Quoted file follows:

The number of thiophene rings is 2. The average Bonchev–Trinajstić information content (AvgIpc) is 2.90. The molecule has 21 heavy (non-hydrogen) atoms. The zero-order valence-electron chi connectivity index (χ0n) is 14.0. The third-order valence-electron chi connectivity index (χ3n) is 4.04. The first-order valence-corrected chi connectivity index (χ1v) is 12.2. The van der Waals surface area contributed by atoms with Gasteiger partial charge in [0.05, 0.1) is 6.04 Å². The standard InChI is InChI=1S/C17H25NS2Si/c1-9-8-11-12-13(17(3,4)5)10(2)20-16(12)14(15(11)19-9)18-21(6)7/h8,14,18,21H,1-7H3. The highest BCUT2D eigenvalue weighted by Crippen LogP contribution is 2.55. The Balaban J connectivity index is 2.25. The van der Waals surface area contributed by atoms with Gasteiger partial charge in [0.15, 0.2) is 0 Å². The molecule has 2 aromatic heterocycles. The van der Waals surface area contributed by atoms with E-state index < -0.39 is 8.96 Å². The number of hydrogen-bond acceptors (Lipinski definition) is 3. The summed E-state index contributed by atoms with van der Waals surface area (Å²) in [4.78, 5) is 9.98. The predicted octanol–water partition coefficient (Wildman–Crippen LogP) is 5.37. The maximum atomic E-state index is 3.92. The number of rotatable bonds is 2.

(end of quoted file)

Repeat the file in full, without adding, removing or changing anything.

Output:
The number of thiophene rings is 2. The average Bonchev–Trinajstić information content (AvgIpc) is 2.90. The molecule has 21 heavy (non-hydrogen) atoms. The zero-order valence-electron chi connectivity index (χ0n) is 14.0. The third-order valence-electron chi connectivity index (χ3n) is 4.04. The first-order valence-corrected chi connectivity index (χ1v) is 12.2. The van der Waals surface area contributed by atoms with Gasteiger partial charge in [0.05, 0.1) is 6.04 Å². The standard InChI is InChI=1S/C17H25NS2Si/c1-9-8-11-12-13(17(3,4)5)10(2)20-16(12)14(15(11)19-9)18-21(6)7/h8,14,18,21H,1-7H3. The highest BCUT2D eigenvalue weighted by Crippen LogP contribution is 2.55. The Balaban J connectivity index is 2.25. The van der Waals surface area contributed by atoms with Gasteiger partial charge in [0.15, 0.2) is 0 Å². The molecule has 2 aromatic heterocycles. The van der Waals surface area contributed by atoms with E-state index < -0.39 is 8.96 Å². The number of hydrogen-bond acceptors (Lipinski definition) is 3. The summed E-state index contributed by atoms with van der Waals surface area (Å²) in [4.78, 5) is 9.98. The predicted octanol–water partition coefficient (Wildman–Crippen LogP) is 5.37. The maximum atomic E-state index is 3.92. The number of rotatable bonds is 2.